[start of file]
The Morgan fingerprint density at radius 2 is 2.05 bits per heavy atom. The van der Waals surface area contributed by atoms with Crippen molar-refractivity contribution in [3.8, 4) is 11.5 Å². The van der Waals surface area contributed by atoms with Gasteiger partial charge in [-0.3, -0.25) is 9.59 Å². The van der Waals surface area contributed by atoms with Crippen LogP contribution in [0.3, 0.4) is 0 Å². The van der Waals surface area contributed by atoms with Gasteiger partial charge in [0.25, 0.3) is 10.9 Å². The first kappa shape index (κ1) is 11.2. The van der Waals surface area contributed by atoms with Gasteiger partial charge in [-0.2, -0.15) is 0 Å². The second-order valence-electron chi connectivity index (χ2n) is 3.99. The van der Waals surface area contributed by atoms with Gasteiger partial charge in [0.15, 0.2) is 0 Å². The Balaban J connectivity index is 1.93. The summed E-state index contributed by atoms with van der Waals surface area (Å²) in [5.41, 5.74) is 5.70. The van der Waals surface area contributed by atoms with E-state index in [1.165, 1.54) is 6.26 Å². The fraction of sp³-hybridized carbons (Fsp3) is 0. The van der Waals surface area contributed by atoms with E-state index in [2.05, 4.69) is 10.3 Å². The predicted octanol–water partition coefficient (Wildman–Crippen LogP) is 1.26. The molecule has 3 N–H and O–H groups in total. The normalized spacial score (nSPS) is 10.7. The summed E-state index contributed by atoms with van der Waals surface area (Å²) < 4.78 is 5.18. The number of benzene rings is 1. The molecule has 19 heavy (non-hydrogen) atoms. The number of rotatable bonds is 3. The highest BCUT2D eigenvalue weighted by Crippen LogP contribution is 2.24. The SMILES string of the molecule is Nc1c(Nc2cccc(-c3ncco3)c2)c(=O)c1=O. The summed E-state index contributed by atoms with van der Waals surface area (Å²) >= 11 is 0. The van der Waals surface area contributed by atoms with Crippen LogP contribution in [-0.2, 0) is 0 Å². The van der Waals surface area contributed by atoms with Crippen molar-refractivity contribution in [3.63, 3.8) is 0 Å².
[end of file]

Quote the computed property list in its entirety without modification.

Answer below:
The Morgan fingerprint density at radius 2 is 2.05 bits per heavy atom. The van der Waals surface area contributed by atoms with Crippen molar-refractivity contribution in [3.8, 4) is 11.5 Å². The van der Waals surface area contributed by atoms with Gasteiger partial charge in [-0.3, -0.25) is 9.59 Å². The van der Waals surface area contributed by atoms with Crippen LogP contribution in [0.3, 0.4) is 0 Å². The van der Waals surface area contributed by atoms with Gasteiger partial charge in [0.25, 0.3) is 10.9 Å². The first kappa shape index (κ1) is 11.2. The van der Waals surface area contributed by atoms with Gasteiger partial charge in [-0.2, -0.15) is 0 Å². The second-order valence-electron chi connectivity index (χ2n) is 3.99. The van der Waals surface area contributed by atoms with Gasteiger partial charge in [0.15, 0.2) is 0 Å². The Balaban J connectivity index is 1.93. The summed E-state index contributed by atoms with van der Waals surface area (Å²) in [5.41, 5.74) is 5.70. The van der Waals surface area contributed by atoms with E-state index in [1.165, 1.54) is 6.26 Å². The fraction of sp³-hybridized carbons (Fsp3) is 0. The van der Waals surface area contributed by atoms with E-state index in [2.05, 4.69) is 10.3 Å². The predicted octanol–water partition coefficient (Wildman–Crippen LogP) is 1.26. The molecule has 3 N–H and O–H groups in total. The normalized spacial score (nSPS) is 10.7. The summed E-state index contributed by atoms with van der Waals surface area (Å²) < 4.78 is 5.18. The number of benzene rings is 1. The molecule has 19 heavy (non-hydrogen) atoms. The number of rotatable bonds is 3. The highest BCUT2D eigenvalue weighted by Crippen LogP contribution is 2.24. The SMILES string of the molecule is Nc1c(Nc2cccc(-c3ncco3)c2)c(=O)c1=O. The summed E-state index contributed by atoms with van der Waals surface area (Å²) >= 11 is 0. The van der Waals surface area contributed by atoms with Crippen LogP contribution in [-0.2, 0) is 0 Å². The van der Waals surface area contributed by atoms with Crippen molar-refractivity contribution in [3.63, 3.8) is 0 Å².